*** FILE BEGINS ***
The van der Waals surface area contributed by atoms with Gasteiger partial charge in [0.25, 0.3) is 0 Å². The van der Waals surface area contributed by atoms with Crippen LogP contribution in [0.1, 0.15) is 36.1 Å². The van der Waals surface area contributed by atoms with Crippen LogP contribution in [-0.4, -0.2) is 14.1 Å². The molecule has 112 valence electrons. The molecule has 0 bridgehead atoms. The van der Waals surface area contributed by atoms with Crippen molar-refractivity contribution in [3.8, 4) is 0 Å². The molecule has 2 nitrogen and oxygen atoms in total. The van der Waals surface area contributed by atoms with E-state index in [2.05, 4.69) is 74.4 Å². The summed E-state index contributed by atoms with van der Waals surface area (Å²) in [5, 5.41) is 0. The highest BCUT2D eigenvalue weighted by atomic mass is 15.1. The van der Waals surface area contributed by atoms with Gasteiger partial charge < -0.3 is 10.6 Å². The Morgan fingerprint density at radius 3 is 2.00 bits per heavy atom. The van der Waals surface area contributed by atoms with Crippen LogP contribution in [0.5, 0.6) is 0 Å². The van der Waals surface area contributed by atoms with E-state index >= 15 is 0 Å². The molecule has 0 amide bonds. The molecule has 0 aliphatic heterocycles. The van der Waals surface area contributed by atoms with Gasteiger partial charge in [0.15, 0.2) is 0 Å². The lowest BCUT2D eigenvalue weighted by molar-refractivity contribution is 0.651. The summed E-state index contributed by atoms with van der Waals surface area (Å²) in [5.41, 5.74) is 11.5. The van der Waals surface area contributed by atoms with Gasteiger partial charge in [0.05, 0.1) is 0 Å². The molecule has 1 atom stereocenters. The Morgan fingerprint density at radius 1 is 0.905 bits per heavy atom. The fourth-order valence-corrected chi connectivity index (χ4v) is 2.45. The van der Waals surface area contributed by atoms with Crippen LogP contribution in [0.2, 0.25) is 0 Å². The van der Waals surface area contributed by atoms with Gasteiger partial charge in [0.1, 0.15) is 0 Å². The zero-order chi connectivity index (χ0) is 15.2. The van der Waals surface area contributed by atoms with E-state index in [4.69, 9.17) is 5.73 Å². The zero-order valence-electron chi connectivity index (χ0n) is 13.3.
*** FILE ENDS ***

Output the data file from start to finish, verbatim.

The van der Waals surface area contributed by atoms with Gasteiger partial charge in [0.25, 0.3) is 0 Å². The van der Waals surface area contributed by atoms with Crippen LogP contribution in [0.1, 0.15) is 36.1 Å². The van der Waals surface area contributed by atoms with Crippen LogP contribution in [-0.4, -0.2) is 14.1 Å². The molecule has 112 valence electrons. The molecule has 0 bridgehead atoms. The van der Waals surface area contributed by atoms with Crippen molar-refractivity contribution in [3.8, 4) is 0 Å². The molecule has 2 nitrogen and oxygen atoms in total. The van der Waals surface area contributed by atoms with E-state index in [2.05, 4.69) is 74.4 Å². The summed E-state index contributed by atoms with van der Waals surface area (Å²) in [5, 5.41) is 0. The highest BCUT2D eigenvalue weighted by atomic mass is 15.1. The van der Waals surface area contributed by atoms with Gasteiger partial charge < -0.3 is 10.6 Å². The Morgan fingerprint density at radius 3 is 2.00 bits per heavy atom. The van der Waals surface area contributed by atoms with Crippen LogP contribution in [0.5, 0.6) is 0 Å². The van der Waals surface area contributed by atoms with E-state index >= 15 is 0 Å². The molecule has 0 amide bonds. The molecule has 0 aliphatic heterocycles. The van der Waals surface area contributed by atoms with Gasteiger partial charge in [0.15, 0.2) is 0 Å². The lowest BCUT2D eigenvalue weighted by molar-refractivity contribution is 0.651. The summed E-state index contributed by atoms with van der Waals surface area (Å²) in [5.41, 5.74) is 11.5. The van der Waals surface area contributed by atoms with Gasteiger partial charge in [0.05, 0.1) is 0 Å². The molecule has 1 atom stereocenters. The Morgan fingerprint density at radius 1 is 0.905 bits per heavy atom. The fourth-order valence-corrected chi connectivity index (χ4v) is 2.45. The van der Waals surface area contributed by atoms with Crippen LogP contribution in [0.2, 0.25) is 0 Å². The van der Waals surface area contributed by atoms with Gasteiger partial charge in [0.1, 0.15) is 0 Å². The zero-order chi connectivity index (χ0) is 15.2. The van der Waals surface area contributed by atoms with E-state index in [4.69, 9.17) is 5.73 Å². The zero-order valence-electron chi connectivity index (χ0n) is 13.3.